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I've been programming on the Mac since I was a little kid using THINK C. I've never had to use a debugger as bad as the one that comes with XCode.

  • It's unresponsive, and bogs down further and becomes unstable when watching more variables.
  • When it crashes, I lose undo history for my sources because it's integrated with the editor.
  • It doesn't benefit from integration, though, as the source viewer is unusable for stepping: Trying to select a line by clicking on the left margin makes a button appear from nowhere which causes to program to continue to that line, in the editor window, which shouldn't relate to debugging in the first place. Horrible UI and horrible implementation.
  • A hobbled pretty-data "summary" syntax which can't send an object to the Expressions window.
  • he Expressions window isn't aware of any kind of context, ever.
  • Can't select a particular thread to debug, far as I can tell, and doesn't jump to the thread that called abort().

The kernel debugger for Mac OS 9 was better than this. It's time to give up.

What standalone front-ends for GDB work on OS X? I found http://ddd.darwinports.com/ but it's hard to find praise or anecdotes for it, or other alternatives.

Support for STL containers is a big plus for me. I couldn't care less about Objective-C or Apple-anything.

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What do you want, visual studios on the mac? You'll have the same problems writing GCC/GDB on x86. –  mr-sk Jan 7 '10 at 22:15
Some of the Xcode shortcomings can be alleviated if you're willing to use the gdb console directly. For example, dumping long NSStrings can be done with p (void)CFShow(MyString) in the console. –  Seva Alekseyev Jan 7 '10 at 22:17
+1 for THINK C! (I liked THINK Pascal's debugger better though). –  Seth Jan 7 '10 at 22:17
Couldn't you just shorten that question to "What alternative GUIs are there for gdb on Mac OS X?" –  Georg Schölly Jan 7 '10 at 22:18
@Mr-sk: One thing Microsoft has always seemed to get right was the debugger in Visual Studio. As long as I can remember (VC1.5) it has always been awesome. Almost as good as THINK Pascal's debugger :P –  Seth Jan 7 '10 at 22:19

5 Answers 5

I tend to use valgrind for memory related errors; gdb (in a teminal) when I want a backtrace; and logging + couts for all else (if it's not crashing, and there's no memory corruption, the bug seems easier).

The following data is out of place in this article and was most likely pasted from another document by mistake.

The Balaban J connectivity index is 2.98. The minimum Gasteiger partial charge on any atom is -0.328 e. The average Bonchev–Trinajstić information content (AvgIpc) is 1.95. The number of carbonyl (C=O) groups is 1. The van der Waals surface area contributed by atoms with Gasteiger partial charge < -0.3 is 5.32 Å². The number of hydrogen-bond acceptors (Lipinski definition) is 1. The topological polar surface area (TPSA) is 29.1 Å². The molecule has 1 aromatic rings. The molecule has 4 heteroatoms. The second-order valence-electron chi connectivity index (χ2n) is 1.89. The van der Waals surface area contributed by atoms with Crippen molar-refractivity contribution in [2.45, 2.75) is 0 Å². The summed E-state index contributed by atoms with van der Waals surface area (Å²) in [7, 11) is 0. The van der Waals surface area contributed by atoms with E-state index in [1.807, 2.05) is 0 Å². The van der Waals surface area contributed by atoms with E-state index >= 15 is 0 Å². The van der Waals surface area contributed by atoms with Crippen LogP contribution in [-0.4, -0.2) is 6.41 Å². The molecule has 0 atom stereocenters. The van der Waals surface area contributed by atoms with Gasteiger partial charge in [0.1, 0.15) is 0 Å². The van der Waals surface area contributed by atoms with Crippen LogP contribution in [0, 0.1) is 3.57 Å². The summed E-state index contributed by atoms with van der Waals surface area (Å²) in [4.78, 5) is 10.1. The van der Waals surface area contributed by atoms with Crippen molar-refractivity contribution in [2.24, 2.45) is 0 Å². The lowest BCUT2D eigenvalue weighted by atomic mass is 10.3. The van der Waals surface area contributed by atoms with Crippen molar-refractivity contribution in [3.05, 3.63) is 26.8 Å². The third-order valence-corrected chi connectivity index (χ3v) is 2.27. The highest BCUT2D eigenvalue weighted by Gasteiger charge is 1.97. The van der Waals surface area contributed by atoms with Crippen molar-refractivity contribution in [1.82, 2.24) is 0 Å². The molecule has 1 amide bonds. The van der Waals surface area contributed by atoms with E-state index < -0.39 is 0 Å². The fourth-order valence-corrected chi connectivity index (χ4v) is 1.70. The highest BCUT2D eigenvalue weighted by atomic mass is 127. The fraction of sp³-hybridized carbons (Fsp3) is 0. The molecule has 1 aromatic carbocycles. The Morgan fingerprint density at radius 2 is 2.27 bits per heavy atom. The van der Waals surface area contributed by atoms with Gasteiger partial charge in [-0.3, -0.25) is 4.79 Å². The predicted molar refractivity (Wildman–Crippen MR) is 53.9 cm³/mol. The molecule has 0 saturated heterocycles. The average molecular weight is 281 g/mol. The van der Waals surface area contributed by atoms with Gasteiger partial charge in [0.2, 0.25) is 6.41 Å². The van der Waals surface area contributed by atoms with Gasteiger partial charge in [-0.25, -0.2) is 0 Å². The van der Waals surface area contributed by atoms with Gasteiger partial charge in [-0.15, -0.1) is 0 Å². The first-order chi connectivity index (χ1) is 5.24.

Admittedtely, no idea how to debug multi threaded code.

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I found also this trick on SO recently that allows easier STL debugging: cd ~ \n svn co svn://gcc.gnu.org/svn/gcc/trunk/libstdc++-v3/python \n $ cat ~/.gdbinit \n python \n import sys n\ sys.path.insert(0, '/home/USERNAME/python/') \n from libstdcxx.v6.printers import register_libstdcxx_printers \n register_libstdcxx_printers (None) \n end \n (I'll make this an answer as it looks garbled in a comment) –  baol Mar 24 '10 at 15:05

Have you tried monodevelop? It can build and debug C code, Not show how it handles obj-c.

If you can get DDD working I have used that with good results on many strange platforms. DDD requires X11.

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I've had the same experience with XCode, and ended up switching to Netbeans and Eclipse (still not sure which one I prefer over the other, both have strong and weak points).

This may seem an odd choice, but both of them offer nice C++ support, reasonable debugger integration, and good project management options. I enjoy the refactoring tools and the source version control integration as well. Mind that they are not as snappy and clean as Visual Studio 6.

As many others here, I do not like Objective-C, and am pretty much fed-up with having to learn different environment/frameworks for each platform I write for (I use Linux and OSX daily, Windows on occasion). Both Netbeans and Eclipse are a big plus for portability. They also support other languages that I use sometimes for smaller projects (Python comes to mind).

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Thanks a ton! I already had Eclipse, so I just had to install the C/C++ package. However, the debugger can't handle 64-bit binaries. The problem appears to be the "binary parser," and looking online it seems I should have an option "Mach-O 64 parser" besides regular Mach-O. Do you know how I install this? –  Potatoswatter Jan 8 '10 at 21:45
I do not know. Sorry. Because of my setup, I've only used it to develop 32-bit applications on OSX. I develop on OSX and then compile on Linux 64-bit for production, using a simple makefile.. sorry. If nothing else works, maybe you could debug in 32-bit and then compile in 64-bit the same way, just using a makefile? In any case, I would be interested in learning how to make Eclipse's debugger for C++ work with 64-bit apps on Snow Leopard. Please post if you find a way. Interesting question - and glad to learn I am not the only one that dislike XCode... Thanks. –  cjcela Jan 9 '10 at 3:26

I add to what anon said that I found also this trick on SO recently that allows easier STL debugging:

$ cd ~
$ svn co svn://gcc.gnu.org/svn/gcc/trunk/libstdc++-v3/python
$ cat ~/.gdbinit
import sys
sys.path.insert(0, '/home/USERNAME/python/')
from libstdcxx.v6.printers import register_libstdcxx_printers
register_libstdcxx_printers (None)
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Here's a one source of similar advice: stackoverflow.com/questions/295836/… However, it looks like I'd have to upgrade GDB… –  Potatoswatter Mar 24 '10 at 17:49

I just discovered cgdb, a curse based frontend for gdb. Maybe you'll want to give it a try, although it seems a bit outdated. (Jan'10)

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